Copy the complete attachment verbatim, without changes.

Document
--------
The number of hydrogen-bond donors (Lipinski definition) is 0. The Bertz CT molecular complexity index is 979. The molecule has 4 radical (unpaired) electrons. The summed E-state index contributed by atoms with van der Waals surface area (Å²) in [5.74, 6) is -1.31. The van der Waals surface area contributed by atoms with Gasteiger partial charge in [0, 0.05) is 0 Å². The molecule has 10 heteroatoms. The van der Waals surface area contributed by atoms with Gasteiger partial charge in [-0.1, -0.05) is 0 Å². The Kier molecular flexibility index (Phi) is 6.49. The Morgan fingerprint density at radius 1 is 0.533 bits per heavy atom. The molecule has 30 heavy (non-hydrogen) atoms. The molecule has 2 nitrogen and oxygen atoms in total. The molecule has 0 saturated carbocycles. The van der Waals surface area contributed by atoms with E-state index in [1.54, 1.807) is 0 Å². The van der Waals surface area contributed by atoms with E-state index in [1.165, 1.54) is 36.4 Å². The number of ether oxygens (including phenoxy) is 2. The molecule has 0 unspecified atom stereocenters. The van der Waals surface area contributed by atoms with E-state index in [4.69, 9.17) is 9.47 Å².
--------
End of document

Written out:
The number of hydrogen-bond donors (Lipinski definition) is 0. The Bertz CT molecular complexity index is 979. The molecule has 4 radical (unpaired) electrons. The summed E-state index contributed by atoms with van der Waals surface area (Å²) in [5.74, 6) is -1.31. The van der Waals surface area contributed by atoms with Gasteiger partial charge in [0, 0.05) is 0 Å². The molecule has 10 heteroatoms. The van der Waals surface area contributed by atoms with Gasteiger partial charge in [-0.1, -0.05) is 0 Å². The Kier molecular flexibility index (Phi) is 6.49. The Morgan fingerprint density at radius 1 is 0.533 bits per heavy atom. The molecule has 30 heavy (non-hydrogen) atoms. The molecule has 2 nitrogen and oxygen atoms in total. The molecule has 0 saturated carbocycles. The van der Waals surface area contributed by atoms with E-state index in [1.54, 1.807) is 0 Å². The van der Waals surface area contributed by atoms with E-state index in [1.165, 1.54) is 36.4 Å². The number of ether oxygens (including phenoxy) is 2. The molecule has 0 unspecified atom stereocenters. The van der Waals surface area contributed by atoms with E-state index in [4.69, 9.17) is 9.47 Å².